New California law raises minimum wage for fast food 

Sacramento (AP)— California's Democratic leaders will boost the minimum wage for fast food employees to $20 per hour next year, acknowledging that majority of the frequently neglected sector are the primary earners for low-income homes.

The highest guaranteed base income in the business will go to California fast restaurant employees on April 1. State minimum wage for all other workers is $15.50 per hour, among the highest in the nation.

Labor organizations in the nation's most populous state have organized fast food employees to better their salaries and working conditions, as Newsom's signature shows.

It also settles labor-business disputes over industry regulation, at least for now. Labor unions have shelved their quest to hold fast food businesses accountable for the actions of their independent franchise owners in California, which could have upended the industry's economic model, for better compensation. 

“That was a tectonic plate that had to be moved,” Newsom said of the more than 100 hours of negotiations needed to pass the laws in the closing weeks of the state legislature session.

The new minimum wage for fast food employees applies to eateries with at least 60 outlets nationwide, excluding Panera Bread, which makes and sells its own bread.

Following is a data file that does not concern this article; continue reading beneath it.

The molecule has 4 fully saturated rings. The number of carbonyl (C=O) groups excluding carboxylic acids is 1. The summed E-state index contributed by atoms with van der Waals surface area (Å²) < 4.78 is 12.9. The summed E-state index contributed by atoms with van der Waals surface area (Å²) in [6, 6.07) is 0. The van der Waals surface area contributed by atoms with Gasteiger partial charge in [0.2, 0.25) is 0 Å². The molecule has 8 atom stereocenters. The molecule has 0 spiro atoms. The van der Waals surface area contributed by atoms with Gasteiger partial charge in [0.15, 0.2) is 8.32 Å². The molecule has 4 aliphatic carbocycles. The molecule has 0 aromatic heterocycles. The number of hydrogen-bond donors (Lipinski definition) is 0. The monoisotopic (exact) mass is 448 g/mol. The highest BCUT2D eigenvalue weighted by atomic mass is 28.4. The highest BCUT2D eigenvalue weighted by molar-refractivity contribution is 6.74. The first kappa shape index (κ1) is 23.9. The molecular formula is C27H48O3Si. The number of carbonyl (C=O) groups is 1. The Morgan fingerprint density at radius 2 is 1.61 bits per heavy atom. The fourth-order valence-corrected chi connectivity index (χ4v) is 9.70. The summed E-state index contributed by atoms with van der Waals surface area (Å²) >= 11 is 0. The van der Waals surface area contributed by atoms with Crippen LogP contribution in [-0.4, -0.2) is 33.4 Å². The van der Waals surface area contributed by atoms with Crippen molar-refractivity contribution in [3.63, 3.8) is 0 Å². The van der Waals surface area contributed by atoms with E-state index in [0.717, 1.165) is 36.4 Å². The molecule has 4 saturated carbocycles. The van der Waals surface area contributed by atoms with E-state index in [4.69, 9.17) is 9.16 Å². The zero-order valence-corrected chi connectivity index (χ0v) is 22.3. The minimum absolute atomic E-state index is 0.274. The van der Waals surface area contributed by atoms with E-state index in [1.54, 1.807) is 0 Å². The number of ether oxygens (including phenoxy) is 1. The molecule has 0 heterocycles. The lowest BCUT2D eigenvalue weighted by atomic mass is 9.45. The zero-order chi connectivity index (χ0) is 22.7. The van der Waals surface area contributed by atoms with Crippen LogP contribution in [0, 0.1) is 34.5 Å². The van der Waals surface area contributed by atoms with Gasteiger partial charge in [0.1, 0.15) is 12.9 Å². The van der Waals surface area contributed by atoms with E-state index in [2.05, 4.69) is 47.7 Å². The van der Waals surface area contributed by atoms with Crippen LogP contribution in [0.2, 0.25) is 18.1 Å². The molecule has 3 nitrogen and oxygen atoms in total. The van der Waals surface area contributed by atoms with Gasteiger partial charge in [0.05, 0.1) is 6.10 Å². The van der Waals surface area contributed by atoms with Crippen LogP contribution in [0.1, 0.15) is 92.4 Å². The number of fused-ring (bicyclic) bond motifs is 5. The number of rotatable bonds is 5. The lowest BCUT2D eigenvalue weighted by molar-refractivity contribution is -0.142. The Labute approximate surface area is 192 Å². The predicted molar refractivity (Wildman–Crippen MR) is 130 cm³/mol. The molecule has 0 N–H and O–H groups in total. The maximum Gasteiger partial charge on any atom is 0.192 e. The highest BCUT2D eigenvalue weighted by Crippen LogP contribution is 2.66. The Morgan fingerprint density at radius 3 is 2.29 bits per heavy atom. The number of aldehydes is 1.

According to the BLS, California fast food employees earn $16.60 per hour, or little over $34,000 per year. This is below the California Poverty Measure for a family of four, estimated by the Public Policy Institute of California and the Stanford Center on Poverty and Equality to include housing and public assistance.

The $20 minimum wage is only the beginning. The Fast Food Council can raise that salary each year through 2029 by 3.5% or the change in U.S. Consumer Price Index averages for urban wage earners and clerical employees, whichever is lower.

Another set of low-paid California employees waiting for a minimum wage raise will be the focus now. A second law passed earlier this month to progressively boost the health care minimum wage to $25 per hour over a decade. Doctors and nurses wouldn't get that rise, but most hospital, dialysis, and other health care workers would.

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